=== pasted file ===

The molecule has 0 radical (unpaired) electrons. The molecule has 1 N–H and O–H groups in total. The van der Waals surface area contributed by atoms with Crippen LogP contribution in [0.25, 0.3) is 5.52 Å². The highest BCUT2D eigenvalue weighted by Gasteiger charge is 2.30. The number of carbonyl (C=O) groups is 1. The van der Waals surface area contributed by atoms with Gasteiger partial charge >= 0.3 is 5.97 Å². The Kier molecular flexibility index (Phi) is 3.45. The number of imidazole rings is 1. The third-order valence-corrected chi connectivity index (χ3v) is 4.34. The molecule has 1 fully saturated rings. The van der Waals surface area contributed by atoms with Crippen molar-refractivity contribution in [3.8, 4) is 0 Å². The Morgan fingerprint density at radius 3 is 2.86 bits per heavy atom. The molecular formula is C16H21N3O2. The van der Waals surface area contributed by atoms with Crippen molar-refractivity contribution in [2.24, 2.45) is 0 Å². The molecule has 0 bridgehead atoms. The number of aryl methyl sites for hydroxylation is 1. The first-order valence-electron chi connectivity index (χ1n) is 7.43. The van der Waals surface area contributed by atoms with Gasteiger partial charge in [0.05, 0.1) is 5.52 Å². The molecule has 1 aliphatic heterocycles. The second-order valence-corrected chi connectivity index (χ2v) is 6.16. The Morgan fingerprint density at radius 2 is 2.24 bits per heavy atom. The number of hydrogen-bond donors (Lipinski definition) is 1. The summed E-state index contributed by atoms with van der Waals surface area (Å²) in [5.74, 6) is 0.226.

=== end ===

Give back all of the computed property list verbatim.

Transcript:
The molecule has 0 radical (unpaired) electrons. The molecule has 1 N–H and O–H groups in total. The van der Waals surface area contributed by atoms with Crippen LogP contribution in [0.25, 0.3) is 5.52 Å². The highest BCUT2D eigenvalue weighted by Gasteiger charge is 2.30. The number of carbonyl (C=O) groups is 1. The van der Waals surface area contributed by atoms with Gasteiger partial charge >= 0.3 is 5.97 Å². The Kier molecular flexibility index (Phi) is 3.45. The number of imidazole rings is 1. The third-order valence-corrected chi connectivity index (χ3v) is 4.34. The molecule has 1 fully saturated rings. The van der Waals surface area contributed by atoms with Crippen molar-refractivity contribution in [3.8, 4) is 0 Å². The Morgan fingerprint density at radius 3 is 2.86 bits per heavy atom. The molecular formula is C16H21N3O2. The van der Waals surface area contributed by atoms with Crippen molar-refractivity contribution in [2.24, 2.45) is 0 Å². The molecule has 0 bridgehead atoms. The number of aryl methyl sites for hydroxylation is 1. The first-order valence-electron chi connectivity index (χ1n) is 7.43. The van der Waals surface area contributed by atoms with Gasteiger partial charge in [0.05, 0.1) is 5.52 Å². The molecule has 1 aliphatic heterocycles. The second-order valence-corrected chi connectivity index (χ2v) is 6.16. The Morgan fingerprint density at radius 2 is 2.24 bits per heavy atom. The number of hydrogen-bond donors (Lipinski definition) is 1. The summed E-state index contributed by atoms with van der Waals surface area (Å²) in [5.74, 6) is 0.226.